Last Sunday our Parish Center was abuzz with activity as the children in our Religious Education program were busy putting together their advent wreaths and candles. With the advent wreaths in their homes, the families will be reminded during these next three weeks that Advent is a period of spiritual preparation in which believers make themselves ready for the coming of the Lord Jesus Christ.
Celebrating Advent typically involves a season of prayer, fasting and repentance, followed by anticipation, hope and joy. The word "Advent" comes from the Latin "adventus", meaning arrival or coming to, particularly of something having great importance. Advent, as a season of celebration and preparation for Christmas, began sometime after the 4th century as a time of preparation for Epiphany—not in anticipation of Christmas.
Epiphany celebrates the manifestation of Christ by remembering the visit of the Magi and the Baptism of Jesus. Even today Epiphany is celebrated by some cultures as ‘Little Christmas". At Epiphany new Christians were baptized and received into the faith, and so the early church instituted a 40 day period of fasting and repentance.
Later, in the 6th century, St. Gregory the Great was the first to associate the season of Advent with the coming of Christ. Originally it was not the coming of the Christ child that was anticipated, but rather the Second Coming of Christ. By the Middle Ages the Church had established the celebration of Advent as we know it today. The prophecies of Isaiah in the Advent scripture readings remind us to wait and prepare.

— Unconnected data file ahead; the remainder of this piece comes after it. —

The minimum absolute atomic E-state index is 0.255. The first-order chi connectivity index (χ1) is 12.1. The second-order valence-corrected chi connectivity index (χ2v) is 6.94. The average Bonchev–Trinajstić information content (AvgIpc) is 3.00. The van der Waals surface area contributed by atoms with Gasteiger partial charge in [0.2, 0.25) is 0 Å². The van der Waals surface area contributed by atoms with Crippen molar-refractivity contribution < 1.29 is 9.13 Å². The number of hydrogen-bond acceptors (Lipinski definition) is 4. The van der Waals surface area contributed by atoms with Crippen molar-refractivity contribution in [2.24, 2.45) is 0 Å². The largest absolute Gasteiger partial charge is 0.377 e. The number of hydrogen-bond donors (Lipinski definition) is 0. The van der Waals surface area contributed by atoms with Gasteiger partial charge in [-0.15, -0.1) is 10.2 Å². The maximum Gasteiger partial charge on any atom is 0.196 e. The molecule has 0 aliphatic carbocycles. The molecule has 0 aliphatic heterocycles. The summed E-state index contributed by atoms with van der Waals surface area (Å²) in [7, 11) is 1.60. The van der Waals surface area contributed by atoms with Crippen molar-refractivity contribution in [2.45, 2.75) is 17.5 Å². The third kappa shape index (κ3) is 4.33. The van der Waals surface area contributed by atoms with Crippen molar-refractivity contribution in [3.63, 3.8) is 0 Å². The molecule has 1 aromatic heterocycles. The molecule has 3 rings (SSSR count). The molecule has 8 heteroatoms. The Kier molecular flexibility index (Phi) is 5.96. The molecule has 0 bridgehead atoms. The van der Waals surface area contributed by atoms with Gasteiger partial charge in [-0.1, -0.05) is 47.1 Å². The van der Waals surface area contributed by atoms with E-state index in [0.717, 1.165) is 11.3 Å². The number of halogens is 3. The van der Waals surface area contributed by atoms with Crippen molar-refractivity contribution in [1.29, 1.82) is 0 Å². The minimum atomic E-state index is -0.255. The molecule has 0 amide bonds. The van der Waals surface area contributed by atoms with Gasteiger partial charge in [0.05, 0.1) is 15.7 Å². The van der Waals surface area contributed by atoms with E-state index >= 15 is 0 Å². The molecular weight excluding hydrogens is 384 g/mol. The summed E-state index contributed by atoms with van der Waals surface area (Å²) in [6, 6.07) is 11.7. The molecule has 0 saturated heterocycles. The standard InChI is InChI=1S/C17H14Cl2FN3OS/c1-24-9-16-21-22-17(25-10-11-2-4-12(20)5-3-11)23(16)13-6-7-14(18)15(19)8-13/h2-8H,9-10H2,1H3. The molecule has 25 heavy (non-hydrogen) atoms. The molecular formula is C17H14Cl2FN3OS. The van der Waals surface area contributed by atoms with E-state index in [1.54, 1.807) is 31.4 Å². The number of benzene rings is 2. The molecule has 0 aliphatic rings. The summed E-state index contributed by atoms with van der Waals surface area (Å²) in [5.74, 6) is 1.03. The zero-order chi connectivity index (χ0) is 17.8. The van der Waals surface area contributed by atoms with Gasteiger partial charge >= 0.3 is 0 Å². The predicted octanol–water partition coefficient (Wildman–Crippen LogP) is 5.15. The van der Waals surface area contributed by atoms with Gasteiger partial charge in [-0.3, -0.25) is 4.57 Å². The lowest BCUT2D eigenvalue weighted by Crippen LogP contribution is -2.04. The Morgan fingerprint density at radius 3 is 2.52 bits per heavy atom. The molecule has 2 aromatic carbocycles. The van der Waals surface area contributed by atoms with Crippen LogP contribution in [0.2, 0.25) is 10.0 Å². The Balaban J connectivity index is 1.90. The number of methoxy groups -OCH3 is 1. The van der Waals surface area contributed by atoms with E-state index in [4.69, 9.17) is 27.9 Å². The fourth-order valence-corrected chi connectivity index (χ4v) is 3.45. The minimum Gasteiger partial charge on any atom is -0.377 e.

By the 17th of December the pace quickens and we focus more directly on the events leading up to Jesus’ birth. At that time the Church, in the Liturgy of the Hours (the Breviary) introduces the "O" antiphons coming from the hymn that was sung last Sunday "O Come, O Come Emmanuel". The "O" antiphons are said in the afternoon prayer of the Church during the octave of Christmas. The preparation themes for Christmas are O Wisdom, O Sacred Lord, O Flower of Jesse, O Key of David, O Radiant Dawn, O King of all nations and O Emmanuel. These form the basis of the hymn O Come, O Come Emmanuel which was first put to music in 15th century France.
Fr John R. Mulvehill